Matt Gallagher intent on making his mark at Munster
By Damian Dolan
Matt Gallagher has some pretty big boots to fill. The 23-year-old Saracens fullback, who joins Munster next season, is the son of All Blacks World Cup winner John.
By the same age, John Gallagher was helping New Zealand to victory at the inaugural Rugby World Cup in 1987. He scored five tries in the tournament.
An accomplishment made all the more remarkable by the fact that John was born in London to Irish parents, and only arrived in New Zealand a little over three years before finding World Cup glory.
Announcing his signing, Munster head coach Johann van Graan couldn’t resist making reference to Matt’s “great rugby pedigree”.
The player himself is keen to make his mark at Munster, having won an Under 20 World Cup with England four years ago.
The move to Ireland is a signal of his desire to one day pull on the green jersey of Ireland – the country of his grandparents.
“That’s the way I’m going to go, but obviously I need to be good enough,” Matt told the Irish World.
“First and foremost, I need to play well for Munster, and the rest will take care of itself.”
As for the inevitable comparisons with his father, Matt’s “used to it”. It “happens all the time” he says.
“It’s pretty cool that he won the World Cup – it’s a helluva story! He’s shown me his medal and All Blacks jersey – but he’s still just my dad really,” he said.
“I just take one game at a time and play as best I can, and if I can get anywhere near his career it will be good.”
Gallagher’s Irish family heritage helped sway his decision making. His grandmother, Ann, still lives in Shannon Banks in Limerick.
Saracens and Munster’s Champions Cup meeting at Thomond Park in December allowed him to pay her a visit.
“I’ve been able to see her more times in the last few months, than I’ve been able to in the last couple of years,” he says.
She’s always saying to me ‘are you sure you want to come? The lads here are all massive farmers boys’. I said ‘it’s alright Granny, I’m sure I’ll be able to take care of myself’.
“She’s mad into the rugby. She loves watching it. She loves Munster, the All Blacks and Ireland – they’re her teams,” adds Matt.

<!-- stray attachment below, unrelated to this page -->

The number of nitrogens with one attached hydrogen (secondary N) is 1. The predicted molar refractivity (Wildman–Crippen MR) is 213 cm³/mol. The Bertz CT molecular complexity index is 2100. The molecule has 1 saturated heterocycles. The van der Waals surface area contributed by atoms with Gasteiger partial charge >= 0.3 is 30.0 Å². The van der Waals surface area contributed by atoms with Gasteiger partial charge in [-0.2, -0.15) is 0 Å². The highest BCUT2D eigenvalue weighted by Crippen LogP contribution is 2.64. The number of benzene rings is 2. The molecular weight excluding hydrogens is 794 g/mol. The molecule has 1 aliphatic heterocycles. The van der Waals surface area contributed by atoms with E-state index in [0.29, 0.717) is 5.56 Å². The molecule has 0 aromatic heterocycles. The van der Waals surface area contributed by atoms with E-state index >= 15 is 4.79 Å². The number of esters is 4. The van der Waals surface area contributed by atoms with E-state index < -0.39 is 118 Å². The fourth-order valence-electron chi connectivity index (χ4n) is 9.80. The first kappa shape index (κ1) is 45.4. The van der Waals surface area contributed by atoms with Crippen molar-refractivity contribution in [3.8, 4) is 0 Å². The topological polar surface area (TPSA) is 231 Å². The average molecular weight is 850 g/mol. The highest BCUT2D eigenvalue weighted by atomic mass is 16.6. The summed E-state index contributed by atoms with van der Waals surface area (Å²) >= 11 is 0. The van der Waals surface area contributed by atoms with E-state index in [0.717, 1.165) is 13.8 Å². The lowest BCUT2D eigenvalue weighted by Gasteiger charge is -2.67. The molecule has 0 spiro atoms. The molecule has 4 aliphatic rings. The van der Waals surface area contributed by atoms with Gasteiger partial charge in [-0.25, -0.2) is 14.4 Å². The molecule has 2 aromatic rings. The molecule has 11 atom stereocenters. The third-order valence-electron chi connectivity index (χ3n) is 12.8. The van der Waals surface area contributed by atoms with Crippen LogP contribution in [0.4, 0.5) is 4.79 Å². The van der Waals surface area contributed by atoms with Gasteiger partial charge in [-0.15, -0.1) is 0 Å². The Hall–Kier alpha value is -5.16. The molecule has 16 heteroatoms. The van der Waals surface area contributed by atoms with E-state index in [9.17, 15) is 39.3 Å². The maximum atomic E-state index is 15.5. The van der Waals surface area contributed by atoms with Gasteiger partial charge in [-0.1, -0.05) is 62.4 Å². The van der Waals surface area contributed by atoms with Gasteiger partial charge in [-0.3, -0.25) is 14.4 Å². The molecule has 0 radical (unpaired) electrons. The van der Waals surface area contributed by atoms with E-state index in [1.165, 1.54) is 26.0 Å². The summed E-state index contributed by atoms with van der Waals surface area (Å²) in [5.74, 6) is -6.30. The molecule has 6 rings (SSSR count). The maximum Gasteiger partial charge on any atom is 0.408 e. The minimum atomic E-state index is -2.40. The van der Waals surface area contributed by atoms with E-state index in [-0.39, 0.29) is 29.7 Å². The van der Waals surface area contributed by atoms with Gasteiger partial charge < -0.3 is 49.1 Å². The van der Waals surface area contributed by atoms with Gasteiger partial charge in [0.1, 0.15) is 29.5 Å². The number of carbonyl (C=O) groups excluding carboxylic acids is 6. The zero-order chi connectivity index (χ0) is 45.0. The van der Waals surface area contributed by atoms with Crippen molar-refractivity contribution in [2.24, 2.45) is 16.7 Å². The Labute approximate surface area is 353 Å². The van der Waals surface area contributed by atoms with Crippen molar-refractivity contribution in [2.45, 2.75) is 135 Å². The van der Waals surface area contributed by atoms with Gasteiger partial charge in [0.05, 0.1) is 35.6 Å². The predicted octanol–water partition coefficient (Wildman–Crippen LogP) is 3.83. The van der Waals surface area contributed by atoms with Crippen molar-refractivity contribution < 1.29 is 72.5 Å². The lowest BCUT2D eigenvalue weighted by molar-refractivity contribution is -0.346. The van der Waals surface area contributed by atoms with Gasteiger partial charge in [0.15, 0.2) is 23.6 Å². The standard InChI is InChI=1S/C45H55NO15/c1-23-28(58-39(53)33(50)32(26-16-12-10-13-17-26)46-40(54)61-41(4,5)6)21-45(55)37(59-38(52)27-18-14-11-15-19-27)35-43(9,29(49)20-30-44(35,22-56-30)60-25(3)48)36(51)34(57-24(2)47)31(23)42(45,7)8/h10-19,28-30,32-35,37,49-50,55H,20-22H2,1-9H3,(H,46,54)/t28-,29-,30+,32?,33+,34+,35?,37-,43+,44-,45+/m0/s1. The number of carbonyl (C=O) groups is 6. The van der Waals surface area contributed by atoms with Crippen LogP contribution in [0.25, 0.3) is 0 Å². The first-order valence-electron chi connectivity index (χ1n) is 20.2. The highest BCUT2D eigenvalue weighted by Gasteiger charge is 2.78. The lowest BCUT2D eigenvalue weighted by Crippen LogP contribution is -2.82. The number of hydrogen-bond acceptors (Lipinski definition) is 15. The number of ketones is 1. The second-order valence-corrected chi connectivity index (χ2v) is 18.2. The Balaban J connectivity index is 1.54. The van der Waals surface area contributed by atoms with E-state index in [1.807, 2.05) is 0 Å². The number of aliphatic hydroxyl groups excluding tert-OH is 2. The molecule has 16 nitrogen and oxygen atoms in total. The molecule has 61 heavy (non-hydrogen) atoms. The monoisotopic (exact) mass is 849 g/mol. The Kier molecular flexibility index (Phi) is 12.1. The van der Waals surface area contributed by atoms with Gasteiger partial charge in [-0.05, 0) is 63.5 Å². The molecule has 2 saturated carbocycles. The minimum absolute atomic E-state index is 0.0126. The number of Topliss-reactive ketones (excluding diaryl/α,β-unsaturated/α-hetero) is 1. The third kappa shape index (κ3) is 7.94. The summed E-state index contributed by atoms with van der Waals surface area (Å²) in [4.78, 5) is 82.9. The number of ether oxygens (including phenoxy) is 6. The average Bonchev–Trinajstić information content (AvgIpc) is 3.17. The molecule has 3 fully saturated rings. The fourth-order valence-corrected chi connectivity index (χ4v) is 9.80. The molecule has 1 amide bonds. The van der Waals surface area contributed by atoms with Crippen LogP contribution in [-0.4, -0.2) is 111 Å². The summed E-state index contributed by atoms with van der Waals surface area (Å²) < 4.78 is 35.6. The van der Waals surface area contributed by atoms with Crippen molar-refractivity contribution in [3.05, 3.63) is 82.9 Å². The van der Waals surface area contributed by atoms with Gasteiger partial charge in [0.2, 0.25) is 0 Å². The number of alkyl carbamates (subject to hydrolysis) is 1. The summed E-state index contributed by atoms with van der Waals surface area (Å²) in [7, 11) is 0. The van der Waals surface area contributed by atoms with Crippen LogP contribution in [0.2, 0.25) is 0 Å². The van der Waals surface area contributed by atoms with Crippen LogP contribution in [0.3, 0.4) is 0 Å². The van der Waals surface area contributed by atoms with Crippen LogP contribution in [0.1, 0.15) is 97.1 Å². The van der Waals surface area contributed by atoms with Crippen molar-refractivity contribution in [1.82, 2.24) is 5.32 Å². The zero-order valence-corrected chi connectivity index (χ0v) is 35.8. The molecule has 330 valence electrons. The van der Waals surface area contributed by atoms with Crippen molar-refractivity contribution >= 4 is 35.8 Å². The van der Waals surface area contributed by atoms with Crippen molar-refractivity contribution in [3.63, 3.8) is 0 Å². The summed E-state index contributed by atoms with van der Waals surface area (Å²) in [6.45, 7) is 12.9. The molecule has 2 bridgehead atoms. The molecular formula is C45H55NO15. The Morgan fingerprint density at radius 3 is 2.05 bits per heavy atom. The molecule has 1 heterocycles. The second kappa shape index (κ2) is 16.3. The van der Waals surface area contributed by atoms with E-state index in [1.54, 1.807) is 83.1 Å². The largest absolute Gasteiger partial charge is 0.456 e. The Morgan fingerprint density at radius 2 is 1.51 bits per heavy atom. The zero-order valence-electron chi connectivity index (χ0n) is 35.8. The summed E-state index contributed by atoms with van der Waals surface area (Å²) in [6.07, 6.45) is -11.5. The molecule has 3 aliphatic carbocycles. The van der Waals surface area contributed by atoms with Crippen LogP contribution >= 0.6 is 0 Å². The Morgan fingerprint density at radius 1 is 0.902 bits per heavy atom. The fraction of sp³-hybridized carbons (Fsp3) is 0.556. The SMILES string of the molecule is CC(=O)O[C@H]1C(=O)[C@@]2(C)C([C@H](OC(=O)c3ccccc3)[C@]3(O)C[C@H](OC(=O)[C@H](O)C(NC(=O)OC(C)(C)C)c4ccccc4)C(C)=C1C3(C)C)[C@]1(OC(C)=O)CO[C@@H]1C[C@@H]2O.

“And I could tell that he (dad) wanted me to go. Irish bias! He’s really happy for me.”
Matt’s departure from Saracens was officially announced after the club’s relegation from the Premiership was confirmed in January, for salary cap breaches. The move to Munster, though, had long been in the offing.
A month before the club was sensationally hit with its initial 35-point deduction, in November, Matt went over to take a look at the set-up at Munster, accompanied by his father, John.
“It was pretty much settled in my head what I was going to do,” he says.
“Munster is a great club; I’m going from one big European club to another. It made sense and it’s all worked out well.”
Matt was one of three big signings announced by Munster at the end of January – the others being South Africa World Cup winning duo Damian de Allende and RG Snyman.
“I’m really looking forward to it – I’m excited about the challenge,” added Matt.
“I wasn’t getting as much game time as I wanted, due to the calibre of player we had at the club.”
Matt found himself vying for the fullback jersey with the likes of Alex Goode (England), Liam Williams (Wales), Sean Maitland and Max Malins.
“I felt whenever I did play, I played well. But I couldn’t really maintain a strong place in the squad. So Munster really appealed to me,” he added.
Van Graanis’ aim is to get Munster back on top in Europe, and Gallagher wants to be part of that, having been involved with Saracens since the age of nine.
The club’s salary cap breach is the elephant in the room – Matt is candid and open about the whole messy affair. It was a tough few months for everyone at the club.